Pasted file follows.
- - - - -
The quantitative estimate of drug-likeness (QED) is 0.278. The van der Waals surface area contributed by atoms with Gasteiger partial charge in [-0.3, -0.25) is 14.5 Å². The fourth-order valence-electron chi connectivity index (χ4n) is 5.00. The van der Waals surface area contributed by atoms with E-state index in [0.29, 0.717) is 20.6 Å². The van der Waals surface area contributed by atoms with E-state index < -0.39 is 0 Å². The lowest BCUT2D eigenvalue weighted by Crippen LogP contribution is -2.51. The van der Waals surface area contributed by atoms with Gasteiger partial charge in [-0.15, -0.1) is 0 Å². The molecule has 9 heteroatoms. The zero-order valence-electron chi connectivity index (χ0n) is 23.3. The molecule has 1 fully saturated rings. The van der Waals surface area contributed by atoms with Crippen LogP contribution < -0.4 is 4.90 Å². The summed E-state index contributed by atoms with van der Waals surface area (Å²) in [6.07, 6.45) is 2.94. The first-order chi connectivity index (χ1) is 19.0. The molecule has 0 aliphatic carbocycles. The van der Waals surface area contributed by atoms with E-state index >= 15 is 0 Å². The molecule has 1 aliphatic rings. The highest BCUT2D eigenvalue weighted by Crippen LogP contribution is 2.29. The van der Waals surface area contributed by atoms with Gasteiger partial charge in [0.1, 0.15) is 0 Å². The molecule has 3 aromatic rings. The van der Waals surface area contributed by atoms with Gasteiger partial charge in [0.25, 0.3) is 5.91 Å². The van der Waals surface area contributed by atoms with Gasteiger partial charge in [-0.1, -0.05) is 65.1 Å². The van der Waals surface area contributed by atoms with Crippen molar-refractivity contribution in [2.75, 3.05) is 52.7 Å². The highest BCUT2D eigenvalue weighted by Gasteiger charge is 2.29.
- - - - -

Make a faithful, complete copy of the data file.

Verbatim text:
The quantitative estimate of drug-likeness (QED) is 0.278. The van der Waals surface area contributed by atoms with Gasteiger partial charge in [-0.3, -0.25) is 14.5 Å². The fourth-order valence-electron chi connectivity index (χ4n) is 5.00. The van der Waals surface area contributed by atoms with E-state index in [0.29, 0.717) is 20.6 Å². The van der Waals surface area contributed by atoms with E-state index < -0.39 is 0 Å². The lowest BCUT2D eigenvalue weighted by Crippen LogP contribution is -2.51. The van der Waals surface area contributed by atoms with Gasteiger partial charge in [-0.15, -0.1) is 0 Å². The molecule has 9 heteroatoms. The zero-order valence-electron chi connectivity index (χ0n) is 23.3. The molecule has 1 fully saturated rings. The van der Waals surface area contributed by atoms with Crippen LogP contribution < -0.4 is 4.90 Å². The summed E-state index contributed by atoms with van der Waals surface area (Å²) in [6.07, 6.45) is 2.94. The first-order chi connectivity index (χ1) is 19.0. The molecule has 0 aliphatic carbocycles. The van der Waals surface area contributed by atoms with E-state index >= 15 is 0 Å². The molecule has 1 aliphatic rings. The highest BCUT2D eigenvalue weighted by Crippen LogP contribution is 2.29. The van der Waals surface area contributed by atoms with Gasteiger partial charge in [0.1, 0.15) is 0 Å². The molecule has 3 aromatic rings. The van der Waals surface area contributed by atoms with Gasteiger partial charge in [0.25, 0.3) is 5.91 Å². The van der Waals surface area contributed by atoms with Gasteiger partial charge in [-0.1, -0.05) is 65.1 Å². The van der Waals surface area contributed by atoms with Crippen molar-refractivity contribution in [2.75, 3.05) is 52.7 Å². The highest BCUT2D eigenvalue weighted by Gasteiger charge is 2.29.